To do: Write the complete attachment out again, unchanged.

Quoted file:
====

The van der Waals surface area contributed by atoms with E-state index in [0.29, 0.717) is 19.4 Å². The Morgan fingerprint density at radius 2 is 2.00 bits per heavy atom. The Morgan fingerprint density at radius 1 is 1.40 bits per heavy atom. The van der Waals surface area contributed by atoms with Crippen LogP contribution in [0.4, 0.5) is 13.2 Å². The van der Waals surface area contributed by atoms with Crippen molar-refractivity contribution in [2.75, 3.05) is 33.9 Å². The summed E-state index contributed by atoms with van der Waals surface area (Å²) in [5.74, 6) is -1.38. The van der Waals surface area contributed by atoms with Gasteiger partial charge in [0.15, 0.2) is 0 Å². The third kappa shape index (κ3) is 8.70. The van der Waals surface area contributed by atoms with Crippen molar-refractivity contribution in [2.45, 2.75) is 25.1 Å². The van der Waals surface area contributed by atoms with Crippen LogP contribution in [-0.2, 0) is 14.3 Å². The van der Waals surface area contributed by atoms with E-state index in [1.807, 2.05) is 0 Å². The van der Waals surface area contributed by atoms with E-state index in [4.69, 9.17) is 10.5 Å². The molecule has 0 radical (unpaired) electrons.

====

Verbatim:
The van der Waals surface area contributed by atoms with E-state index in [0.29, 0.717) is 19.4 Å². The Morgan fingerprint density at radius 2 is 2.00 bits per heavy atom. The Morgan fingerprint density at radius 1 is 1.40 bits per heavy atom. The van der Waals surface area contributed by atoms with Crippen LogP contribution in [0.4, 0.5) is 13.2 Å². The van der Waals surface area contributed by atoms with Crippen molar-refractivity contribution in [2.75, 3.05) is 33.9 Å². The summed E-state index contributed by atoms with van der Waals surface area (Å²) in [5.74, 6) is -1.38. The van der Waals surface area contributed by atoms with Gasteiger partial charge in [0.15, 0.2) is 0 Å². The third kappa shape index (κ3) is 8.70. The van der Waals surface area contributed by atoms with Crippen molar-refractivity contribution in [2.45, 2.75) is 25.1 Å². The van der Waals surface area contributed by atoms with Crippen LogP contribution in [-0.2, 0) is 14.3 Å². The van der Waals surface area contributed by atoms with E-state index in [1.807, 2.05) is 0 Å². The van der Waals surface area contributed by atoms with E-state index in [4.69, 9.17) is 10.5 Å². The molecule has 0 radical (unpaired) electrons.